Food, travel

A Tale of Cannolis

When I found out Greg and I would be spending a week in Boston, I started asking friends what should I see, do and eat there. I got a good variety of suggestions, but nearly every single person talked about either the North End’s Italian food scene or lobster and chowder.

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Boxed cannoli from Modern Pastry

For those of you who may not know, Italian food is my favorite. In fact, there is not even a close second. “OK,” I responded to the food suggestions, “what EXACTLY should I try in the North End?” The overwhelming response was, “Get a cannoli!” Then each person offered up a different bakery as the best option. A google search for “best cannoli in Boston” offered up a trio of bakeries, too. Faced with this dilemma, my choice seemed simple: Get a traditional cannoli from each of the top three bakeries and have our own taste test. 

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Bakery boxes are tied with string

Luckily, the day I snagged the cannolis I walked in, walked straight up to the counter at all three places and had cannolis in hand in short order. With my boxed and tied packages, I made my way back to the Convention Center where Greg was attending a conference. 

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Modern Pastry

As fortune continued smiling on me, I arrived during a rare break in his schedule. He was informally meeting with a pair of coworkers in the hotel lobby lounge. I walked up, got hugs from all three gentlemen and, grinning broadly, announced that all three were conscripted into taste-testing service immediately.

Hearing no complaints, I opened all three packages and we passed the cannolis around, taking big, flavor-packed bites of pastry and ricotta cream-filled deliciousness.

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Mike’s Pastry

The results: all three men chose the cannoli from Mike’s Pastry. This is, perhaps, the most famous of the cannoli bakeries and it’s fairly clear why based on the results of my unscientific study. I preferred the cannoli from Modern Pastry. I felt the shell was lighter and crispier. Mike’s, we all agreed, seemed sturdier and thicker. The cannoli from Bova’s Bakery was soggy. I had been warned to always get a freshly filled cannoli for that very reason. I didn’t specifically ask for one, so apparently got a cannoli that had time to lose it’s tasty crunch.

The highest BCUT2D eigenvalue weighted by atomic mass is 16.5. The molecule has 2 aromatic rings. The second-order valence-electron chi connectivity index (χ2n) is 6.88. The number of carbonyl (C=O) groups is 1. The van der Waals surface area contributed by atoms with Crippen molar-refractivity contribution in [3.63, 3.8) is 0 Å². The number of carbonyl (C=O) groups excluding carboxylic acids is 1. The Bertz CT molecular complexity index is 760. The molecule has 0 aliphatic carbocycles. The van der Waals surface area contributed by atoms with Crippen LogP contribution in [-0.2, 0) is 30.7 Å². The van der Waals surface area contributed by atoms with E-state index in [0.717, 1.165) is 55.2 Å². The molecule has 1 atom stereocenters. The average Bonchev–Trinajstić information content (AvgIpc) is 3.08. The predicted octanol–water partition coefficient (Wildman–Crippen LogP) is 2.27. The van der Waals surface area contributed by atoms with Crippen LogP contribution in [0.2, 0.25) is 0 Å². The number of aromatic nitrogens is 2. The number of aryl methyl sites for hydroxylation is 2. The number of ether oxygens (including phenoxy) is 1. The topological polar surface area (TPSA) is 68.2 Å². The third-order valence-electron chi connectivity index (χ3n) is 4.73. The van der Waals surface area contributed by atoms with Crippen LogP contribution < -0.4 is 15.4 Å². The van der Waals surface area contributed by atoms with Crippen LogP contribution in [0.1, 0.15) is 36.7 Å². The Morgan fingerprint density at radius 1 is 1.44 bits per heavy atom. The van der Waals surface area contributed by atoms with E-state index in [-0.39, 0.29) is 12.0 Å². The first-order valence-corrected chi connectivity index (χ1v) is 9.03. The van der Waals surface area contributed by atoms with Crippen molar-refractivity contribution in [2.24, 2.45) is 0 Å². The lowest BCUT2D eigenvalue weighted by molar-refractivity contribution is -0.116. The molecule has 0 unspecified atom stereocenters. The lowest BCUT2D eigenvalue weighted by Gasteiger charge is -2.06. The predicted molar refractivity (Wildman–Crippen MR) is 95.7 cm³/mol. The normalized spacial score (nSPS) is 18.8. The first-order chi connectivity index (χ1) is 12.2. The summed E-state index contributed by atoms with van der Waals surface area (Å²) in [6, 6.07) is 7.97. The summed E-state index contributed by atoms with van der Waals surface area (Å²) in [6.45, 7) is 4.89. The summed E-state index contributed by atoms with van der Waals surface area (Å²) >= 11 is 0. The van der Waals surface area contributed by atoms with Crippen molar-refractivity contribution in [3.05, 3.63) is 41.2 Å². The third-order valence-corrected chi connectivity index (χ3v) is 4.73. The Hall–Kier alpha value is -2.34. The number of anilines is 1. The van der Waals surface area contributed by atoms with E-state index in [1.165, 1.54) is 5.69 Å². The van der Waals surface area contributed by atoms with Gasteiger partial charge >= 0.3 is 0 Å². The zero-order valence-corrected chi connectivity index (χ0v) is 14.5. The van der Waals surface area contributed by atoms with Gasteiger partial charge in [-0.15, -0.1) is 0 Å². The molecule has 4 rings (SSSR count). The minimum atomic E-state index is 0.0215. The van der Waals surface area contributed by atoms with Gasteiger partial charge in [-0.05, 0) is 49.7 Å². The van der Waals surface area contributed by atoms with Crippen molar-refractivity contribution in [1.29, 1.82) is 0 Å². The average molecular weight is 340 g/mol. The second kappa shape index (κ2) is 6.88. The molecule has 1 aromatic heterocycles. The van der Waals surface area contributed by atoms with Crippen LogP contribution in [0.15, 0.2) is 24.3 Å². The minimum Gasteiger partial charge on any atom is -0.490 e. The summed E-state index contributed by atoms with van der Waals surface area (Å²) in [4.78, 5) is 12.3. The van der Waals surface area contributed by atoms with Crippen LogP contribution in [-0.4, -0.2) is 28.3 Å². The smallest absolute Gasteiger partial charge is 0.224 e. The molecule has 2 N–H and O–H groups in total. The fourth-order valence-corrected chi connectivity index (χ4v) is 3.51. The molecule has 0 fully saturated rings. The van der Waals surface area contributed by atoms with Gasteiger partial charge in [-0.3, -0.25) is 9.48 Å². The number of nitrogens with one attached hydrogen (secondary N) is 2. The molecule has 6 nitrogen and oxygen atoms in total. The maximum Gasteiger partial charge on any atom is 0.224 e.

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“Mama’s” homemade cannolis

The following day, I had signed up for a food tour: “Boston’s Politically Incorrect North End Food Tour.” This tour ends at the home of our North-End-native tour guide’s mother’s house. Mama serves up true homemade pasta bolognese. Anthony, aka Flash, announced that “Pops” had whipped up some homemade cannoli filling the day before so we would also be presented with Mama’s cannoli. 

It was no contest. Mama’s was head and shoulders above the bakery versions! 

I believe one of the best ways to truly experience a place is through local food. Boston is no exception. There’s a whole world out there waiting to be explored … taste the flavors as you go.

Uncategorized

Relaxing Isn't Just For Vacation

Sitting in a spa chair with warm water swirling around my tired feet, it occurred to me I don’t relax enough. My mind, like the water, was swirling around the word, “ahhhh.”  This luxurious last-minute diversion in our day, part of a quick three-day break from the daily grind, got me thinking about vacations. After all, they are for relaxation, right? As if we didn’t already know that, even the dictionary agrees: “Vacation – an extended period of leisure and recreation, especially one spent away from home or in traveling.”

Image result for studio m palm springs pedicure

But what about relaxing when you’re not on vacation? I got my first massage years ago. Eventually I went from about two a year to a massage every three weeks. When I missed one, my shoulders and neck would let me know. They would tighten up and remind me to get my knots worked out.

About a year ago my massage therapist decided he needed to do something different. I was CRUSHED! Just the idea of it sent my muscles into a tightening frenzy. I’ve spent the last year looking for someone to take Mike’s place. I’ve resorted to finding other ways to relax. It’s a lot easier to mentally relax when you’re not driving into an office everyday, so working from home is a big help. I get monthly pedicures — there’s nothing like a really good foot rub! — and Greg and I are a little more conscious about taking weekend getaways. 

What I’m trying to say is this: Even if you’re not sitting on a beach sipping a cocktail with a little umbrella in it, you can and SHOULD take care of yourself all the time. Find ways to relax. Take a staycation and order room service! Shut down your everyday brain and activate your vacation brain (the one that doesn’t spend so much time worrying about work and feeling stress).